More than 30 years ago, L.L. Weed
published his famous SOAP approach to problem solving: Subjective,
Objective, Assessment and Plan. This old rule applies to more than
contact lenses, and it certainly fits contact lens
What does the patient say?
What does your examination disclose?
How do you assess the problem?
What are you going to do about it?
sounds pretty simple, but it requires some serious thought and
the steps must follow in that order. The
SOAP philosophy is designed to keep practitioners from jumping to
A Learning Experience
experience with a sleep disorder certainly indicated that these
fundamentals of problem solving still prove useful today and in
subjective report to the sleep clinic, I
reported being diabetic and suspected that my profuse sweating might
result from some related disorder. The recent stock market situation
hadn't helped my emotional balance, so that could likely have been
keeping me awake.
answers. Was my mattress too hard or was my bedroom too warm? Was I
fatigued during the day because I wasn't getting enough sleep at
night? Then, too, I had some upper respiratory congestion (later
diagnosed as COPD), which prevented comfortable breathing at night.
In addition, a slim possibility of a leaky heart valve existed.
Perhaps I'd been drinking too much coffee. My subjective history
contained at least a half dozen strong possibilities.
clinic doctors then performed their objective
exam. I spent two nights in the facility, where trained technicians
observed me. They placed electrodes all over my body in a series of
sophisticated tests. I was thoroughly impressed (especially by the
cost). At this point it seemed that the SOAP formula should
logically have called for an assessment
of the problem.
sleep apnea, I was told. I was advised to start spending nights with
a device called a CPAP (continuous positive airway pressure) so I
could sleep comfortably. The plan of
choice had obviously been selected.
the doctor about the many subjective possibilities I had listed. His
answer was reassurance that this expensive and cumbersome device
would solve my problems - period. My insurance carrier must have
agreed, so we moved swiftly from objective to plan, without so much
as a backward glance at subjective or assessment.
probably guessed by now that my story didn't have a happy ending. In
fact, after just a few weeks with the CPAP I found myself removing
it in the middle of the night just so I could get some rest.
Don't Make the Same Mistake
recognition of a problem, followed to its ultimate solution, was the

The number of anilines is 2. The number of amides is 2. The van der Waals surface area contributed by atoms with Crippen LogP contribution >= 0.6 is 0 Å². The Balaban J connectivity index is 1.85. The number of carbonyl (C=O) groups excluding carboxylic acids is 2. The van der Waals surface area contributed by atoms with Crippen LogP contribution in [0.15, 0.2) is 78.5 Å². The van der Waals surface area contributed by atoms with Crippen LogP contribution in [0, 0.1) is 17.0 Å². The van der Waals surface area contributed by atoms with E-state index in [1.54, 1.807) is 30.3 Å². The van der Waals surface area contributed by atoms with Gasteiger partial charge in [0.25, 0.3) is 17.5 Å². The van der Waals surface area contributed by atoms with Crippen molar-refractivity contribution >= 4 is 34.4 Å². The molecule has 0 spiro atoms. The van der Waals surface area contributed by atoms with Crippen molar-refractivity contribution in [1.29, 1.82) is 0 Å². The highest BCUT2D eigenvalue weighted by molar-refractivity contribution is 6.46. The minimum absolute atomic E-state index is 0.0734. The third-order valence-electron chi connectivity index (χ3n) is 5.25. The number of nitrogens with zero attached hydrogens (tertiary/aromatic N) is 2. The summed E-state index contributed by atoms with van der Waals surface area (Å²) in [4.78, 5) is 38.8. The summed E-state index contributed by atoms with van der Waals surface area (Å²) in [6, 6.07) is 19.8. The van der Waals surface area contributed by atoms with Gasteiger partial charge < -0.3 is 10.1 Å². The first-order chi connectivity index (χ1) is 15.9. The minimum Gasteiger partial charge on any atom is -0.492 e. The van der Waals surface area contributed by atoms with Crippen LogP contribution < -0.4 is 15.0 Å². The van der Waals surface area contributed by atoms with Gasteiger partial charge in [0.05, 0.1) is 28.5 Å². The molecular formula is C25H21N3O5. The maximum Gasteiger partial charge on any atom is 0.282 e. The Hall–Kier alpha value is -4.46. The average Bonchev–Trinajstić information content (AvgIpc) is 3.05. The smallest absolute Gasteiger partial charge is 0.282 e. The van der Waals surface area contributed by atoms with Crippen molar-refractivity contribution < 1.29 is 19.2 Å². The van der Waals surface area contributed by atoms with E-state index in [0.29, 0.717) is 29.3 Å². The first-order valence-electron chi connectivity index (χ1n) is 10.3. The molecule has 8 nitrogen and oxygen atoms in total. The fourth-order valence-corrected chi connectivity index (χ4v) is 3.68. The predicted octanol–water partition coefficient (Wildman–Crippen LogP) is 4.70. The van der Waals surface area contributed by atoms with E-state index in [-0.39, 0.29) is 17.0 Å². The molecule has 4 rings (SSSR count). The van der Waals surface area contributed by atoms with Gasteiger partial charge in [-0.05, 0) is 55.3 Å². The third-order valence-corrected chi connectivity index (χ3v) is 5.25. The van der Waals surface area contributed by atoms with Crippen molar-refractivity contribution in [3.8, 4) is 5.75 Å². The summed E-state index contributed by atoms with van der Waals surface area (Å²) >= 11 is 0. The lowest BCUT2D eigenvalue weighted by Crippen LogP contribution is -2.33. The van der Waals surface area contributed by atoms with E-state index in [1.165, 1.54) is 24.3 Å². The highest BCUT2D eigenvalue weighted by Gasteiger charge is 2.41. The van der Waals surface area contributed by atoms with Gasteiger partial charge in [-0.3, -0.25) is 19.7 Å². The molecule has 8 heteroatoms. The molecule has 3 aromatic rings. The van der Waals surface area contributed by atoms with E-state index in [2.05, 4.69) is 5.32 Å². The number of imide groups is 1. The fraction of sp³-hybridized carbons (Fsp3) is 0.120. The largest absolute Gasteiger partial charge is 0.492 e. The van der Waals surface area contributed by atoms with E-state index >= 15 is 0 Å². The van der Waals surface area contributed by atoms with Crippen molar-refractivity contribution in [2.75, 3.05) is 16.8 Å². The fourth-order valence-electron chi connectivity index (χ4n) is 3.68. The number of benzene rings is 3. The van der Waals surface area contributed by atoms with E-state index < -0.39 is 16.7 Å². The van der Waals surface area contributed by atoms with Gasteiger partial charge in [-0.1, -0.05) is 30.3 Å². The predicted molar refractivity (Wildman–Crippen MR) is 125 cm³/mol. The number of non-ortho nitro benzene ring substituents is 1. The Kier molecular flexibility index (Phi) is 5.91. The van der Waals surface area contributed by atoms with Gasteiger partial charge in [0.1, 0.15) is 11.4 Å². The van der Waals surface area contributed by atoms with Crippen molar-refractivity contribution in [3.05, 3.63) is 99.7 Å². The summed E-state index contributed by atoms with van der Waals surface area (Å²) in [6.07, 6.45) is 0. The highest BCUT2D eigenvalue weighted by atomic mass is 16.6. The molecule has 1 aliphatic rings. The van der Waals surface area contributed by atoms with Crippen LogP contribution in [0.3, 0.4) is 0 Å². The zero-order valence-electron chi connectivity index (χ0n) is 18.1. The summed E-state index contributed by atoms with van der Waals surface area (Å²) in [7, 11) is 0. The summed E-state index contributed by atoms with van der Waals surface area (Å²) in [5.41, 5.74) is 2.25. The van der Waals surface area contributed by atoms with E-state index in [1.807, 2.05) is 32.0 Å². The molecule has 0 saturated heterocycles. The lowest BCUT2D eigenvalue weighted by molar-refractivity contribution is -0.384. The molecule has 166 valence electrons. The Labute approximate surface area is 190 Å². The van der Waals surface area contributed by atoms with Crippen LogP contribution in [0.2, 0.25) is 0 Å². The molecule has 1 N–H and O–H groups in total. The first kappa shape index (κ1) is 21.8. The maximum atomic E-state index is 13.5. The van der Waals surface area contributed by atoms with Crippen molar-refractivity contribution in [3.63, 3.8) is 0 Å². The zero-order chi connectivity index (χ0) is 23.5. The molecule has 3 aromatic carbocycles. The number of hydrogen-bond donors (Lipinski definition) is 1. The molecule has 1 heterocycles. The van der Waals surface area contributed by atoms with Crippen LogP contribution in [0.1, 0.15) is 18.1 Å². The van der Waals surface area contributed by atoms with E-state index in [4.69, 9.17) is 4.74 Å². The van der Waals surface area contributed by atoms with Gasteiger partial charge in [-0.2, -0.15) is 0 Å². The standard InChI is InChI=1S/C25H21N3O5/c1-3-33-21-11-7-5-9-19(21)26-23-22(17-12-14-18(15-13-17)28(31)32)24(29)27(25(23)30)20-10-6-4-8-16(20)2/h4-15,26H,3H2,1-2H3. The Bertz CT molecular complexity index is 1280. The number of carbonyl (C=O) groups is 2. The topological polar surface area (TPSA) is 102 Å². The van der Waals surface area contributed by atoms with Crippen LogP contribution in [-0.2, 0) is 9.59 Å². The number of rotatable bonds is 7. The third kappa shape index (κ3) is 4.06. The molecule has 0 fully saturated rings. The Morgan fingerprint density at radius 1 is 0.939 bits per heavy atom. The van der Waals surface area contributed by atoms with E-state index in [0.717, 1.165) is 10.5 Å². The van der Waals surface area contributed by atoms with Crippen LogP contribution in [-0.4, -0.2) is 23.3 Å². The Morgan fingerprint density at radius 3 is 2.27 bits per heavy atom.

standard of good patient care a generation ago in my contact lens
and record your patients' subjective complaints. What are their
subjective vision problems (as opposed to lowered acuity and matters
you might observe but which don't annoy the patient)? What are their
comfort problems? In short, what do they think is wrong? Regarding
my sleep problems, I had provided plenty of clues that the doctor
chose to ignore because they didn't fit in with his preconceived
questioning of a contact lens wearer, for example, may reveal
whether he experienced a drying sensation because the lenses were
actually dry or because he simply perceived them as dry. Similarly,
vision problems related to contact lenses are rarely confined to
acuity. You need to consider night driving, glare, flare, lens
movement, photophobia, haze and ghost images relative to other signs
observations are important. That's what
objective is all about. After that the time comes for
assessment. What do you think is wrong? What may have caused this
problem? How did it cause the problem? If your baseline information
and collected data are adequate, the cause should be clear. If not,
further testing is required.
Assessment means a great deal more than overview. It must indicate,
in the fewest possible words, the problem's underlying cause without
restating the signs and symptoms. Two or more problems may exist
simultaneously, and you should note each.
ahead. What do you think will correct the problem and how? Once
you've properly assessed and described the matter, the plan should
be obvious. Record detailed information for future reference,
especially any alterations in lens specifications, medications or
patient instructions. What will you do next if the plan doesn't
work? A few seconds spent reviewing alternate solutions provides a
perfect springboard into the next visit.
exactly what you told the patient. Far more than a face-saving
device, a record of the exact parting words are precious to
practitioner and patient alike. Thousands of arguments and lawsuits
support the advantage of writing down advice and directions given to
Solve Problems with Diligence
trying to imply that the SOAP method is, or ever was, foolproof.
It's by no means a substitute for competence. But my personal
experience with sleep problems seems to indicate that this
historical approach still deserves a place in clinical practice. Or,
to put it another way, please don't announce the solution until you
understand the problem.